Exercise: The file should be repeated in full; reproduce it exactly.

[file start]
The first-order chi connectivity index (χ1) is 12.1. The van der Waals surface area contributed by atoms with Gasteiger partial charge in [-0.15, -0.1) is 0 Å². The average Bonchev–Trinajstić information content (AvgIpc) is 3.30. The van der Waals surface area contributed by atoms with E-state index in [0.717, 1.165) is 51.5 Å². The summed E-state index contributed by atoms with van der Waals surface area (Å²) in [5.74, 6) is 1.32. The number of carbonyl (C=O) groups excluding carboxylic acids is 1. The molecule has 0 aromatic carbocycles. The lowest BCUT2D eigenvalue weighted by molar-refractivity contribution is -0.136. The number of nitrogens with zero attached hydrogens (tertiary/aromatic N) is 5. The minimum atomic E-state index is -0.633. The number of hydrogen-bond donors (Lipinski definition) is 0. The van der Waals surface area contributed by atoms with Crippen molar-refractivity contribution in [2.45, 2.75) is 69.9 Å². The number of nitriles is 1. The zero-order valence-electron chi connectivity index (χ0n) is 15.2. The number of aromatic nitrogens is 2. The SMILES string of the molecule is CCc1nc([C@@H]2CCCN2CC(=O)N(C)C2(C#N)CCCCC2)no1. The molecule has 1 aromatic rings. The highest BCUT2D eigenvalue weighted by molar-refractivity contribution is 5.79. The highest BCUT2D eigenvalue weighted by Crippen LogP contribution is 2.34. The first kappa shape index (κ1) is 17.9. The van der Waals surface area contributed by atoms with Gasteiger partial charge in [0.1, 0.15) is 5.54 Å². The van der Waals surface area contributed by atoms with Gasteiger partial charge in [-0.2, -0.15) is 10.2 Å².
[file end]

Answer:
The first-order chi connectivity index (χ1) is 12.1. The van der Waals surface area contributed by atoms with Gasteiger partial charge in [-0.15, -0.1) is 0 Å². The average Bonchev–Trinajstić information content (AvgIpc) is 3.30. The van der Waals surface area contributed by atoms with E-state index in [0.717, 1.165) is 51.5 Å². The summed E-state index contributed by atoms with van der Waals surface area (Å²) in [5.74, 6) is 1.32. The number of carbonyl (C=O) groups excluding carboxylic acids is 1. The molecule has 0 aromatic carbocycles. The lowest BCUT2D eigenvalue weighted by molar-refractivity contribution is -0.136. The number of nitrogens with zero attached hydrogens (tertiary/aromatic N) is 5. The minimum atomic E-state index is -0.633. The number of hydrogen-bond donors (Lipinski definition) is 0. The van der Waals surface area contributed by atoms with Crippen molar-refractivity contribution in [2.45, 2.75) is 69.9 Å². The number of nitriles is 1. The zero-order valence-electron chi connectivity index (χ0n) is 15.2. The number of aromatic nitrogens is 2. The SMILES string of the molecule is CCc1nc([C@@H]2CCCN2CC(=O)N(C)C2(C#N)CCCCC2)no1. The molecule has 1 aromatic rings. The highest BCUT2D eigenvalue weighted by molar-refractivity contribution is 5.79. The highest BCUT2D eigenvalue weighted by Crippen LogP contribution is 2.34. The first kappa shape index (κ1) is 17.9. The van der Waals surface area contributed by atoms with Gasteiger partial charge in [0.1, 0.15) is 5.54 Å². The van der Waals surface area contributed by atoms with Gasteiger partial charge in [-0.2, -0.15) is 10.2 Å².